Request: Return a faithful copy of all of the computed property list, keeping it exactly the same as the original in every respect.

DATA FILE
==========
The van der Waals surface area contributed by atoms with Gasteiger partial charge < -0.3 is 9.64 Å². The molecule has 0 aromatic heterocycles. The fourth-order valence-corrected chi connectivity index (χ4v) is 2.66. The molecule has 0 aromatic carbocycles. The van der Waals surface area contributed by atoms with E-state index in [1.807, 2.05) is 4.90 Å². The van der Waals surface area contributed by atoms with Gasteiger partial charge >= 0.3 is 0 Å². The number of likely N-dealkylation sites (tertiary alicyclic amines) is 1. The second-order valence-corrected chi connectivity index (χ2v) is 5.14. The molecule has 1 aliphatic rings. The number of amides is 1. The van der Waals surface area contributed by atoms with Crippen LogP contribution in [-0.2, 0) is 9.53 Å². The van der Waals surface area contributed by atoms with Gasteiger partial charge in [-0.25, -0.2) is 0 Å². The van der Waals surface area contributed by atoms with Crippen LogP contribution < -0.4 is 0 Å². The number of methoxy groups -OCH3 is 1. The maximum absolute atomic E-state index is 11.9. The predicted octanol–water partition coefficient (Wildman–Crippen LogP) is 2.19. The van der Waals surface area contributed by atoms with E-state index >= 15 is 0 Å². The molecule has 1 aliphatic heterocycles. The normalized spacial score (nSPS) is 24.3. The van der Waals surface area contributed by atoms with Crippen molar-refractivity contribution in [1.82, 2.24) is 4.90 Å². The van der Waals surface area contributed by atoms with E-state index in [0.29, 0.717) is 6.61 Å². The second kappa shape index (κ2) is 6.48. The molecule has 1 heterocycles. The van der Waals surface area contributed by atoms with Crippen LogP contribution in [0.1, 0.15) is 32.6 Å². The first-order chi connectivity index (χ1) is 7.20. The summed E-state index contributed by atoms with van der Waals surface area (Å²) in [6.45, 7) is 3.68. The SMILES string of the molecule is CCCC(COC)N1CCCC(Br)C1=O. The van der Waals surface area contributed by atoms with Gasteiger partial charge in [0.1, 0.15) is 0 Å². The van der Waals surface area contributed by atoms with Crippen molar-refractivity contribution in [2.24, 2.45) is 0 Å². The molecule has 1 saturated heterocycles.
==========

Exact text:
The van der Waals surface area contributed by atoms with Gasteiger partial charge < -0.3 is 9.64 Å². The molecule has 0 aromatic heterocycles. The fourth-order valence-corrected chi connectivity index (χ4v) is 2.66. The molecule has 0 aromatic carbocycles. The van der Waals surface area contributed by atoms with E-state index in [1.807, 2.05) is 4.90 Å². The van der Waals surface area contributed by atoms with Gasteiger partial charge >= 0.3 is 0 Å². The number of likely N-dealkylation sites (tertiary alicyclic amines) is 1. The second-order valence-corrected chi connectivity index (χ2v) is 5.14. The molecule has 1 aliphatic rings. The number of amides is 1. The van der Waals surface area contributed by atoms with Crippen LogP contribution in [-0.2, 0) is 9.53 Å². The van der Waals surface area contributed by atoms with Gasteiger partial charge in [-0.25, -0.2) is 0 Å². The van der Waals surface area contributed by atoms with Crippen LogP contribution < -0.4 is 0 Å². The number of methoxy groups -OCH3 is 1. The maximum absolute atomic E-state index is 11.9. The predicted octanol–water partition coefficient (Wildman–Crippen LogP) is 2.19. The van der Waals surface area contributed by atoms with E-state index >= 15 is 0 Å². The molecule has 1 aliphatic heterocycles. The normalized spacial score (nSPS) is 24.3. The van der Waals surface area contributed by atoms with Crippen molar-refractivity contribution in [1.82, 2.24) is 4.90 Å². The van der Waals surface area contributed by atoms with E-state index in [0.29, 0.717) is 6.61 Å². The second kappa shape index (κ2) is 6.48. The molecule has 1 heterocycles. The van der Waals surface area contributed by atoms with Crippen LogP contribution in [0.1, 0.15) is 32.6 Å². The first-order chi connectivity index (χ1) is 7.20. The summed E-state index contributed by atoms with van der Waals surface area (Å²) in [6.45, 7) is 3.68. The SMILES string of the molecule is CCCC(COC)N1CCCC(Br)C1=O. The van der Waals surface area contributed by atoms with Gasteiger partial charge in [0.1, 0.15) is 0 Å². The van der Waals surface area contributed by atoms with Crippen molar-refractivity contribution in [2.24, 2.45) is 0 Å². The molecule has 1 saturated heterocycles.